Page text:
Tuesday, November 11, 2008
Accentuate the Positive
A few months ago, Jason Bellamy wrote a post exploring how one can initially dislike a movie only to come around to enjoying it later. His personal example, The Player, prompts me to take the argument even further to confess there are filmmakers I didn't get for a long time --such as The Player's own Robert Altman -- but now whose body of work I admire greatly. I still, however, have yet to get Mike Leigh. Not for lack of trying: I gave up halfway through Naked and Life is Sweet; Brenda Blethyn's Oscar-baiting blubbering (does she have another mode?) in Secrets & Lies had me cringing beneath a pillow; Topsy-Turvy, Leigh's most acclaimed picture to date, is the only English-language film I've ever seen where I needed subtitles to follow.
It's possible that I'm wrong about those movies, and that I'm also wrong about his latest recipient of sparkling reviews, Happy-Go-Lucky. Not that it's a bad film. It boasts one terrific performance -- though not from the actor drawing all the praise -- and it held my attention to the end. Still, watching an entire Mike Leigh movie from start to finish had the effect of confirming a long-held suspicion: behind his "improvisational" way of making a movie lies some pretty schematic plotting. It's obvious early on, when the indefatigably cheerful Poppy (Sally Hawkins) can't even get a hello out of a surly bookstore clerk, that she will repeatedly encounter one dour member of the human race after another until her entire worldview is put to the test.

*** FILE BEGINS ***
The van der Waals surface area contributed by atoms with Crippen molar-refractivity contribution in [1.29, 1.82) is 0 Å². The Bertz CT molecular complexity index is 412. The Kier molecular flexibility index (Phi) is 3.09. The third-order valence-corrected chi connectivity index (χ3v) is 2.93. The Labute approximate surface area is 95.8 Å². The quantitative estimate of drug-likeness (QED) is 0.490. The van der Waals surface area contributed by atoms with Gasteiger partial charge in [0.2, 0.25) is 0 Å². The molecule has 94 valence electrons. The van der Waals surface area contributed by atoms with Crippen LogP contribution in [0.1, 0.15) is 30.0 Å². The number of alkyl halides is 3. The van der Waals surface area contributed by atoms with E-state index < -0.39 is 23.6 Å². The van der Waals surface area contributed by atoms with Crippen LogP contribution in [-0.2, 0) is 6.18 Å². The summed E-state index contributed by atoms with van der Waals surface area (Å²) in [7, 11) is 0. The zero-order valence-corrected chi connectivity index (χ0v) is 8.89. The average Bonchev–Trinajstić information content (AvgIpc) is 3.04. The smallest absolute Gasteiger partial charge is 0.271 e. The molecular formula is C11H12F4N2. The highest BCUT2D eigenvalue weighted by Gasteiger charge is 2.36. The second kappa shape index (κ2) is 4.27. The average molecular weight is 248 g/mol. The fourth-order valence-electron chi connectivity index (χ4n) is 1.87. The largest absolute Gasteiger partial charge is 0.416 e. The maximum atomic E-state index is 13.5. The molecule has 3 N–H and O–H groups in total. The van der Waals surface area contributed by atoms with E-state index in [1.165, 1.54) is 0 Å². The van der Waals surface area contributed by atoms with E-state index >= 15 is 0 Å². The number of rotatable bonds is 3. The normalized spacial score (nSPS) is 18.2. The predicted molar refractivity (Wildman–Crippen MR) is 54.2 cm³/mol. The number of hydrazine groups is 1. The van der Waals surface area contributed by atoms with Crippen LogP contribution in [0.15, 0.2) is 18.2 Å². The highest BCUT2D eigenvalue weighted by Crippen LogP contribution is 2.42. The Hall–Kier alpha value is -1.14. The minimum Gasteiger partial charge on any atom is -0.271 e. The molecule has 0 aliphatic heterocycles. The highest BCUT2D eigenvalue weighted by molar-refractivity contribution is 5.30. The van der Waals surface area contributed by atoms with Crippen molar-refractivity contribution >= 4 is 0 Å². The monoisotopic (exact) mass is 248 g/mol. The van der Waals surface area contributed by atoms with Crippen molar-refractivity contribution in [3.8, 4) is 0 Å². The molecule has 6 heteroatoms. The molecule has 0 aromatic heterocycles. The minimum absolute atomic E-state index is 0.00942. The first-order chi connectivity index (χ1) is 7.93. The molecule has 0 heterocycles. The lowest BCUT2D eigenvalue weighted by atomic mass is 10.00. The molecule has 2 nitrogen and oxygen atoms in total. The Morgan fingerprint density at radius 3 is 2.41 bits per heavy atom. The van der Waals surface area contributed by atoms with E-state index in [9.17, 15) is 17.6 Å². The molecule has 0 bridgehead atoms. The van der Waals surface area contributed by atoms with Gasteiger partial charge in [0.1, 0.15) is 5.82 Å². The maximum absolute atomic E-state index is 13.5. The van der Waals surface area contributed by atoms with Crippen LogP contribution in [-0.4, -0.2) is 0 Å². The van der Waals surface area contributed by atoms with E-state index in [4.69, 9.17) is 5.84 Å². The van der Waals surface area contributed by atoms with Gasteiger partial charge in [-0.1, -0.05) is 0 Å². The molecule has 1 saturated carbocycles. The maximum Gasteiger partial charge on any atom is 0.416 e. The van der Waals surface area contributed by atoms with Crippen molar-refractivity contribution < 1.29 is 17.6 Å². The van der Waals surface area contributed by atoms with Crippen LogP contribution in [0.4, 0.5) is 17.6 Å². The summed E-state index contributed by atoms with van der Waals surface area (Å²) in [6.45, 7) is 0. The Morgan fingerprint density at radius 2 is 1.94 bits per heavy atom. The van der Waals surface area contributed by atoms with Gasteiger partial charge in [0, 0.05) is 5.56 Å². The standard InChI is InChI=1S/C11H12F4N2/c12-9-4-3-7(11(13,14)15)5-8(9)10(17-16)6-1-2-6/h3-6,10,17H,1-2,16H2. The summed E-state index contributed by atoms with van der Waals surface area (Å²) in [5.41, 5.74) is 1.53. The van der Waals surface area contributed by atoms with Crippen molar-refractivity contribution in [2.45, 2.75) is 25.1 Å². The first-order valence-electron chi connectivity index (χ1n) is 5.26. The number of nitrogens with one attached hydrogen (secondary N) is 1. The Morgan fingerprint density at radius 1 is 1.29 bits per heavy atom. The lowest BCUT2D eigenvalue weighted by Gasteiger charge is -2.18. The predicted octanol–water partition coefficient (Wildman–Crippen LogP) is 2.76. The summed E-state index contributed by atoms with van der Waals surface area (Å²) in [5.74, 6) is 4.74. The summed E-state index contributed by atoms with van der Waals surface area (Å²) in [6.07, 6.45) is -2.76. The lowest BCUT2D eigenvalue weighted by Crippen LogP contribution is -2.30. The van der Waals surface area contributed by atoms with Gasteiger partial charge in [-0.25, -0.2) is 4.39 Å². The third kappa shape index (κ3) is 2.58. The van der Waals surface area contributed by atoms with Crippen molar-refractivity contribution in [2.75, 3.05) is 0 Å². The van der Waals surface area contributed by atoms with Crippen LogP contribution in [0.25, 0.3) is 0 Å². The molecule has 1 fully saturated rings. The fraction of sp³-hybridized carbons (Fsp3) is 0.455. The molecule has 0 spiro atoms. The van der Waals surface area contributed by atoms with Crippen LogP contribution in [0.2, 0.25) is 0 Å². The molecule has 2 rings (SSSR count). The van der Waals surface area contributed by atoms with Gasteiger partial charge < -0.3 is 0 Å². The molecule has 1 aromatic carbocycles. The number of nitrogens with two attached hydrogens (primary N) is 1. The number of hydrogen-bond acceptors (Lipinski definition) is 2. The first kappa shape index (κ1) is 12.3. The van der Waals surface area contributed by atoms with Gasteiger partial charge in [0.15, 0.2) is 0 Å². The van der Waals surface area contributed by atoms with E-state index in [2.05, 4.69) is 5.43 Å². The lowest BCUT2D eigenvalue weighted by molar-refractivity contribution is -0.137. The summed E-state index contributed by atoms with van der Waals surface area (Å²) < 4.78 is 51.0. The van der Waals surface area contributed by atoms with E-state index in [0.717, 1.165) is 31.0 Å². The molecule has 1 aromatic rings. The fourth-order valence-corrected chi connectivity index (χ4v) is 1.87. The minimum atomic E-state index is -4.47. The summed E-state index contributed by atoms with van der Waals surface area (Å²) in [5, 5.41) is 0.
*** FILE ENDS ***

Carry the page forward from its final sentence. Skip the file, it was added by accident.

The scenes don't flow seamlessly either, like Altman at his best. Watching Leigh's films, I'm always aware of the strings being pulled. A flamenco dancer's histrionics during a class strain credulity. A handsome social worker (Samuel Roukin) shows up less for a child abuse subplot than to help Poppy get laid. The schema works most effectively in the escalating battle of wills between Poppy and a driving instructor who hates the world. As the latter, Eddie Marsan is saddled with some overwrought cliches (nobody can just be angry in Leigh's world; they have to be racist and evangelical too); yet the actor is marvelous at conveying several emotions at once. Even when he finally, terrifyingly lashes out, he still somehow earns a measure of sympathy.
Problem is, the set-up to this climax lacks a step or two to make it plausible. (Compare it to how well Altman prepares you for Chris Penn's horrific burst of violence at the end of Short Cuts.) And while Hawkins radiates energy and decency in the lead, she can't make Poppy completely credible either. "Happy people" may lead better and healthier lives (a common claim of which I'm skeptical), but from what I have seen they don't own a monopoly on happiness. Coming from others less upbeat, the emotion might even mean more. It was only a week ago in this country that numerous cynics like myself were reduced to tears of joy. However lasting or temporary the feeling might be, it's living proof that nobody is any one thing.